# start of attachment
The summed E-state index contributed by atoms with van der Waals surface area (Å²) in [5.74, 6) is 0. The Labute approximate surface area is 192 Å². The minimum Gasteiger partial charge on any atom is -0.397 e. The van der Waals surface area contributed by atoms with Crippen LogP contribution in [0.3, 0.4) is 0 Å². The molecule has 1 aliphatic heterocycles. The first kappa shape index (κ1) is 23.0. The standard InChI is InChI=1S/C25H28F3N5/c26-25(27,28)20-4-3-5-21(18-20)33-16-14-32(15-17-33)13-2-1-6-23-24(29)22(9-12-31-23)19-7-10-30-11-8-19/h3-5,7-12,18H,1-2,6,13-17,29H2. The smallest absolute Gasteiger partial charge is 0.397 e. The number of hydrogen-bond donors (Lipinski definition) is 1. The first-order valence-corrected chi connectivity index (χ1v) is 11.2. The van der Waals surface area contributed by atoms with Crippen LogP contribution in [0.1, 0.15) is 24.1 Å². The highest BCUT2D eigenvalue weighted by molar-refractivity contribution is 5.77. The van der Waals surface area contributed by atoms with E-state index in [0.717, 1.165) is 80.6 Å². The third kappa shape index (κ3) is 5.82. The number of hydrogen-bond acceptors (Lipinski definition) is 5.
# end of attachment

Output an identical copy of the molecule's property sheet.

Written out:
The summed E-state index contributed by atoms with van der Waals surface area (Å²) in [5.74, 6) is 0. The Labute approximate surface area is 192 Å². The minimum Gasteiger partial charge on any atom is -0.397 e. The van der Waals surface area contributed by atoms with Crippen LogP contribution in [0.3, 0.4) is 0 Å². The molecule has 1 aliphatic heterocycles. The first kappa shape index (κ1) is 23.0. The standard InChI is InChI=1S/C25H28F3N5/c26-25(27,28)20-4-3-5-21(18-20)33-16-14-32(15-17-33)13-2-1-6-23-24(29)22(9-12-31-23)19-7-10-30-11-8-19/h3-5,7-12,18H,1-2,6,13-17,29H2. The smallest absolute Gasteiger partial charge is 0.397 e. The number of hydrogen-bond donors (Lipinski definition) is 1. The first-order valence-corrected chi connectivity index (χ1v) is 11.2. The van der Waals surface area contributed by atoms with Crippen LogP contribution in [0.1, 0.15) is 24.1 Å². The highest BCUT2D eigenvalue weighted by molar-refractivity contribution is 5.77. The van der Waals surface area contributed by atoms with E-state index in [0.717, 1.165) is 80.6 Å². The third kappa shape index (κ3) is 5.82. The number of hydrogen-bond acceptors (Lipinski definition) is 5.